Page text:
Caritas Bosnia and Herzegovina was established in 1995 to respond to the pressing humanitarian crisis resulting from the Bosnian Civil War that occurred during the 1990s. Caritas provided relief in the form of food, clothes, shoes, medicine, fuel and other supplies to the thousands of refugees and exiles, the elderly and sick, socially disadvantaged, victims of war, and to those most in need. Nearly two decades later, the scope of Caritas Bosnia and Herzegovina's work continues to develop and diversify to meet the challenges confronting the nation, such as high unemployment rate, human trafficking, social injustice, poverty and social exclusion, natural disasters and conflict. Year after year, the urgency for Caritas Bosnia and Herzegovina's services continues to grow as the deteriorating socioeconomic conditions persists and the number of poor and disadvantaged rises.
Providing humanitarian assistance during and after natural disasters or conflict remains the cornerstone of Caritas Bosnia and Herzegovina's mission. In 2010 and 2011, Caritas Bosnia and Herzegovina demonstrated its solidarity with those most in need when the worst floods in decades created numerous landslides in Bosnia forcing thousands of families in five municipalities to evacuate their damaged or destroyed homes. Caritas Bosnia and Herzegovina answered with relief consisting of food, blankets, shoes, medicine, firewood and stoves to 1,181 families.
Caritas Bosnia and Herzegovina's winter assistance programme provides fuel and heaters to poor families, home care services to improve the health and living conditions of the elderly and the sick, and peace-building and reconciliation initiatives to build a stable and sustainable peace in local communities.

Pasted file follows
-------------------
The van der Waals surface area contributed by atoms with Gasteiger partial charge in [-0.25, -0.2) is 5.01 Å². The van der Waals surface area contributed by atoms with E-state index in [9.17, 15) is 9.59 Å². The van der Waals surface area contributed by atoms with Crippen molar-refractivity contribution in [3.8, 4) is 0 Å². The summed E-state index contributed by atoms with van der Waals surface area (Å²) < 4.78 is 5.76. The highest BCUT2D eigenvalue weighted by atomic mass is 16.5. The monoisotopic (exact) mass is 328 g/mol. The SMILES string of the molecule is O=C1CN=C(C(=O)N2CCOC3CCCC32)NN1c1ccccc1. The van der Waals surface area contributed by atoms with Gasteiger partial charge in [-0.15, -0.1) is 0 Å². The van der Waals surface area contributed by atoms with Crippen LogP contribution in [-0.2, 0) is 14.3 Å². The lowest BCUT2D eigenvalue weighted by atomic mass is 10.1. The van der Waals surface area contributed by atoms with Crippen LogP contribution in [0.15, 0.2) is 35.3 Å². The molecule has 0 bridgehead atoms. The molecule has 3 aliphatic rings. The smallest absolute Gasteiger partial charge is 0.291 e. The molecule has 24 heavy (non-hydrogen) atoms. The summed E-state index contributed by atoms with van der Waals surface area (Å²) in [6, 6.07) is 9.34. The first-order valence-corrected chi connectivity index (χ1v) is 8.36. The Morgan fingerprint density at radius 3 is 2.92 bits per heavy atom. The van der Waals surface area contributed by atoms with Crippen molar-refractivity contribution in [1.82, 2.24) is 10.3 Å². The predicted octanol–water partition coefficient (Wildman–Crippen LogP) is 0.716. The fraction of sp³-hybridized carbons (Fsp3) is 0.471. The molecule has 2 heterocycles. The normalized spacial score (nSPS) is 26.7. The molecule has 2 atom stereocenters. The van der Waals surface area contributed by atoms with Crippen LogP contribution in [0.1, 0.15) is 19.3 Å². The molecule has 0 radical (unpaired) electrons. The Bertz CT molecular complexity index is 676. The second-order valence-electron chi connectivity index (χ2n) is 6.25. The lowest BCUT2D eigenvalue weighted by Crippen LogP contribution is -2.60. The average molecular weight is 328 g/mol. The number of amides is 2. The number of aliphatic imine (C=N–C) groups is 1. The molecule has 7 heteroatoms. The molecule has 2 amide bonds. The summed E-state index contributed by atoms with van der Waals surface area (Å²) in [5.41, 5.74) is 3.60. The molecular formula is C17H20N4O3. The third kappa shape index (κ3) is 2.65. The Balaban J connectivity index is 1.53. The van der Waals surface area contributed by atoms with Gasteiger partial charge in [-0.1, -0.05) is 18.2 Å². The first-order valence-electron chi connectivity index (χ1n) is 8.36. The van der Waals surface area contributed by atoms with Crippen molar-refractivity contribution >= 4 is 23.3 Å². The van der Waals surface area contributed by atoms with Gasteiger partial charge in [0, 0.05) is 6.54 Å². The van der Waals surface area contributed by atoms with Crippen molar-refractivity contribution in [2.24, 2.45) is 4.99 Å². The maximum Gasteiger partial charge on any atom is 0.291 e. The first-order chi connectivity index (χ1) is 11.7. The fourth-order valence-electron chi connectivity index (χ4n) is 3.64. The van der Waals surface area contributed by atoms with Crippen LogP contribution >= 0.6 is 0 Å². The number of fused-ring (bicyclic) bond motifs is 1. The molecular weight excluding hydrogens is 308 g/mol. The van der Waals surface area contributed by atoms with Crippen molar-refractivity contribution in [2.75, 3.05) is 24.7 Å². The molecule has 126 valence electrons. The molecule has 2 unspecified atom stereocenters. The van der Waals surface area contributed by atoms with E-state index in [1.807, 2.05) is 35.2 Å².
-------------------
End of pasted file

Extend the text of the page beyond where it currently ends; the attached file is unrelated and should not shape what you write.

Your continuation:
One of the biggest macroeconomic problems blighting the region the last fifteen years has been a high unemployment rate. In response, Caritas Bosnia and Herzegovina has established educational centres, such as in Republika Srpska, to facilitate the vocational training of adults for social professions. It actively lobbies at the state level to establish training opportunities to improve the nation’s social and economic opportunities.
Caritas Bosnia and Herzegovina's public awareness campaigns and educational programmes combat the growing human trafficking problem facing the nation. Economic empowerment workshops offer sewing, knitting and wool felting courses to prevent vulnerable girls from becoming victims of human trafficking. The micro-financing dimension also creates economic opportunities for small business, such as poultry farming, beekeeping and distribution of greenhouses.
Caritas Bosnia and Herzegovina head offices are in Sarajevo; it has approximately 200 staff members and 80 volunteers. In addition, complementing the secretariat office are 3 (arch) diocesan Caritas organisations.
Caritas Bosnia and Herzegovina is a member of Caritas Internationalis and actively collaborates and receives support from the confederation, such as Caritas Austria, Catholic Relief Services (CRS), Caritas France, Caritas Croatia, Caritas Germany and Caritas Spain. In particular, Caritas members from Belgium, Italy, Switzerland and CRS have representatives present to offer assistance during the initial implementation and development stages of its programmes.
H.E. Cardinal Vinko Puljic
Mgr Tomo Knezevic